Before earning those positions, Tommie was a boy growing up on the Brighton Reservation whose parents wanted him to have the best education possible.

In his sophomore year at Okeechobee High School, Tommie went to work for a rancher. That’s when the BIA talked to his parents about sending him away to finish high school to ensure him an education.

“My parents wanted me to finish school,” Tommie said. “In the 1940s, my older brothers and sisters went to boarding school in North Carolina. They sent me to Oklahoma.”

Chilocco Indian School, located on the border of Oklahoma and Kansas, was built in 1884 and closed in 1980. More than 18,000 Native American students attended the school; 5,542 earned a high school diploma. Located on about 8,600 acres of land provided by the Cherokee Tribe, Chilocco began as an agricultural school but evolved into a vocational and high school. In its heyday, the school boasted more than 100 buildings, including a printing press, golf course, gas station, fire station, lumber shed, granary, garages, tennis courts, swimming pool, water tower, dormitories, hospital and National Guard Armory.

Tommie went to Chilocco in 1957 and graduated in 1959. Three other Seminole boys went with him, Henry Gopher, Archie Johns, Sr. and Cecil Johns.

“I went on a trial basis, but the atmosphere was good; I liked it,” said Tommie, who played football, basketball, ran track and learned a trade — engine mechanic — at the school. “It was a treat to intermingle with kids from other Tribes. We knew there were other Indians in other places but never met any.”

To this day, Tommie remains in touch with some of his high school buddies and he even has a home in Shawnee, Okla. He and six other former students were inducted into the Chilocco Hall of Fame on June 1. Mitchell Cypress is the only other Seminole in the Hall of Fame; he was inducted in 2006.

“I had a good time at the ceremony – it was an honor,” he said. “They recognized my leadership in the Tribe.”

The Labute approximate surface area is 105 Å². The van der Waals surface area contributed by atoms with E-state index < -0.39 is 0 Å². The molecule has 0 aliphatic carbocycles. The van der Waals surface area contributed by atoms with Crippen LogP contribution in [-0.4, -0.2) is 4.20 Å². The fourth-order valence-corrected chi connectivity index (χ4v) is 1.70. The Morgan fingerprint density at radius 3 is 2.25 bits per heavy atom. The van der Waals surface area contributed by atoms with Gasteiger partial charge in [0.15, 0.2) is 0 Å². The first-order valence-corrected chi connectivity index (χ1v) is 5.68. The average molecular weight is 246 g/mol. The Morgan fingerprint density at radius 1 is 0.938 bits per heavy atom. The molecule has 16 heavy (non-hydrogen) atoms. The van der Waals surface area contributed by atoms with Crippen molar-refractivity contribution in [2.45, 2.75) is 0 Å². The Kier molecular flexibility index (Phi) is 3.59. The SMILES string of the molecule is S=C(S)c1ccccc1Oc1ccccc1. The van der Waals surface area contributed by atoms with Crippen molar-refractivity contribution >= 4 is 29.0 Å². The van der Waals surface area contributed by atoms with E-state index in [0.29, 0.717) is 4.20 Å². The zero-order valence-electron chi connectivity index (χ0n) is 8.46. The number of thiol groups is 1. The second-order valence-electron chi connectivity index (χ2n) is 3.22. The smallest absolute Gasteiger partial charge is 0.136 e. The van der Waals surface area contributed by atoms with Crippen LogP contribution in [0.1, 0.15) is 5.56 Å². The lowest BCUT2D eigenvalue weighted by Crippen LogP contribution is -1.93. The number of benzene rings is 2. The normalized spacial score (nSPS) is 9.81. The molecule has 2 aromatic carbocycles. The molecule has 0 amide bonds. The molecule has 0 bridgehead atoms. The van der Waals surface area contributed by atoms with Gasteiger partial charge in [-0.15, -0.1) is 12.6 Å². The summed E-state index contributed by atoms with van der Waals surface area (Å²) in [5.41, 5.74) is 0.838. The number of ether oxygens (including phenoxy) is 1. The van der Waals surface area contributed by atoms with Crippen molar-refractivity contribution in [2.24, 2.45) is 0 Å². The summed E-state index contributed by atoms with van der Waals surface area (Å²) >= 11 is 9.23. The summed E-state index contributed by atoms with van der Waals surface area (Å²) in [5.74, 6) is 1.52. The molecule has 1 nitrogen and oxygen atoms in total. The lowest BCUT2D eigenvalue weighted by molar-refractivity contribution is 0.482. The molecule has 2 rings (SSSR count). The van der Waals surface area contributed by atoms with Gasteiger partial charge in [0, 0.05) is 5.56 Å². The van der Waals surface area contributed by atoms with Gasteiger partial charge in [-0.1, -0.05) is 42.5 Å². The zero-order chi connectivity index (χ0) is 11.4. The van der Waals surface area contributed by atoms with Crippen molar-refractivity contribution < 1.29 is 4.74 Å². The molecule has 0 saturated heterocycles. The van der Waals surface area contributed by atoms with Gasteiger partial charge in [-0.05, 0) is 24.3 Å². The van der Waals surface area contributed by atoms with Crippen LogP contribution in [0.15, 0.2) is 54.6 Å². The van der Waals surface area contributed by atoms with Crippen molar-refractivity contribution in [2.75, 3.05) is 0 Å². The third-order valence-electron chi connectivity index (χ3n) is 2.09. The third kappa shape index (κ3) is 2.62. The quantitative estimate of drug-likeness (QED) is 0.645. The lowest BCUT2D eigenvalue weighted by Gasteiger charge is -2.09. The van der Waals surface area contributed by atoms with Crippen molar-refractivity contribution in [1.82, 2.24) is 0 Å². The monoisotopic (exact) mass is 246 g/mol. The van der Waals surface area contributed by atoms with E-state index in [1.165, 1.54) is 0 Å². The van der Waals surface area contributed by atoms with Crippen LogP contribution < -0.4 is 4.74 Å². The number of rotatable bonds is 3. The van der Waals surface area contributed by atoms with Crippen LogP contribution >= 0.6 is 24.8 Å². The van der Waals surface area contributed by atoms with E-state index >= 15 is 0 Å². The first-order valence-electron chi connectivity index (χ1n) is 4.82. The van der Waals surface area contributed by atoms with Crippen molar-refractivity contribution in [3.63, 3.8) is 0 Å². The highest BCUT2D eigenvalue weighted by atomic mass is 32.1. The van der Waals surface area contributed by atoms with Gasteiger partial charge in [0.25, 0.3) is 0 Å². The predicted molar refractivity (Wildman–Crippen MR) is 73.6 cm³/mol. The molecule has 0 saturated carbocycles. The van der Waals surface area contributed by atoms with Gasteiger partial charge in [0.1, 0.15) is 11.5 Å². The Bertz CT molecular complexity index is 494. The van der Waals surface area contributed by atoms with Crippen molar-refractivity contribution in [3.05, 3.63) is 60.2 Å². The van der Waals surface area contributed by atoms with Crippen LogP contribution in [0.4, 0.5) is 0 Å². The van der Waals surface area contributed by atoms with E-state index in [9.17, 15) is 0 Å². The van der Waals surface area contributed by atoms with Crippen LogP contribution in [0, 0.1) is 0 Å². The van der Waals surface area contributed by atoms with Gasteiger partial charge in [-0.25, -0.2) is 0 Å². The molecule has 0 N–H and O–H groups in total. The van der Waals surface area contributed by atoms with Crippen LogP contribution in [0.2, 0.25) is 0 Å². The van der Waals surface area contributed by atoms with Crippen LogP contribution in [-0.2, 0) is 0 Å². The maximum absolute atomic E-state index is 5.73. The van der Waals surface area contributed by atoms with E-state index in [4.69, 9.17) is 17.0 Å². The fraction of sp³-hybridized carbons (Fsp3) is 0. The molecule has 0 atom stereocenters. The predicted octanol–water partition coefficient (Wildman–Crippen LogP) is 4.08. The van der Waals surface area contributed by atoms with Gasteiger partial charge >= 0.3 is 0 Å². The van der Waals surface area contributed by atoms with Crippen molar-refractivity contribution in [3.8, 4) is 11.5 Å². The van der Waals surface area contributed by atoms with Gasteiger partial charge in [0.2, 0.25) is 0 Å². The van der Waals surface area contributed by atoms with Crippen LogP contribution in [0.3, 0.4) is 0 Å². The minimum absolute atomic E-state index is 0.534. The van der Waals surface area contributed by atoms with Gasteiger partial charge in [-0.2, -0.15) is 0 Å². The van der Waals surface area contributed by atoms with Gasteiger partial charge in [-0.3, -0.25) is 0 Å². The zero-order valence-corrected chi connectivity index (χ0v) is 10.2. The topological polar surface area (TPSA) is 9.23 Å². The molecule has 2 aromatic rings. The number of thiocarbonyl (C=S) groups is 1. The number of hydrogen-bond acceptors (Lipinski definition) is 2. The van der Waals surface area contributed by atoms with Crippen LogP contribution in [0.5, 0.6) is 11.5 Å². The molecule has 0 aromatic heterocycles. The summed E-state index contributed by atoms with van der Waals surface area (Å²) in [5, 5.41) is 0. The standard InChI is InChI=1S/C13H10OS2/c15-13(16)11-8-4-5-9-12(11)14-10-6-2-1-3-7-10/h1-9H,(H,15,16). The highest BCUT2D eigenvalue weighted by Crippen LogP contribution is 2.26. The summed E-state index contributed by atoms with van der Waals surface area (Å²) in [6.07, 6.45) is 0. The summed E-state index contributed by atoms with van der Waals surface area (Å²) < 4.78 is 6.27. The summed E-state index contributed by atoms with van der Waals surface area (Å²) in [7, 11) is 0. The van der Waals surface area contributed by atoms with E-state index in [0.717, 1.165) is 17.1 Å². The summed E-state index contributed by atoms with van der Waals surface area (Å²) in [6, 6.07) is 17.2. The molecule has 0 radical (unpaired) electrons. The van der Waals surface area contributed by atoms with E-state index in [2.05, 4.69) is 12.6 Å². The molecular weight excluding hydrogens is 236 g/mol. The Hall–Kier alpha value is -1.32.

Tommie’s leadership and legacy with the Seminole Tribe is easy to identify. Chairman James E. Billie introduced him at the NIHB event.

“For a bunch of people living in the swamp, we’ve had some good leaders,” he said. “We used to hang onto him and traveled with him around the country. He grasped the idea of how we fit into this United States.”

With perspective on a life spent serving his Tribe, Tommie sees the past and future clearly.

“I’m old fashioned; my grandpa told us things will change and you have to change with them,” he said. “I’m proud that we looked ahead. Our forefathers did that by not going to Oklahoma. Our leaders made all these decisions years ago and the ones who come after us will make decisions, too. We adapted to what was coming toward us; we succeeded in thinking ahead and made decisions for the betterment of the Tribe.”

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Beverly Bidney
Beverly Bidney has been a reporter and photographer for The Seminole Tribune since 2012. During her career, she has worked at various newspapers around the country including the Muskogee Phoenix in Oklahoma, Miami Herald, Associated Press, USA Today and other publications nationwide. A NAJA award winning journalist, she has covered just about everything over the years and is an advocate for a strong press. Contact her at beverlybidney@semtribe.com.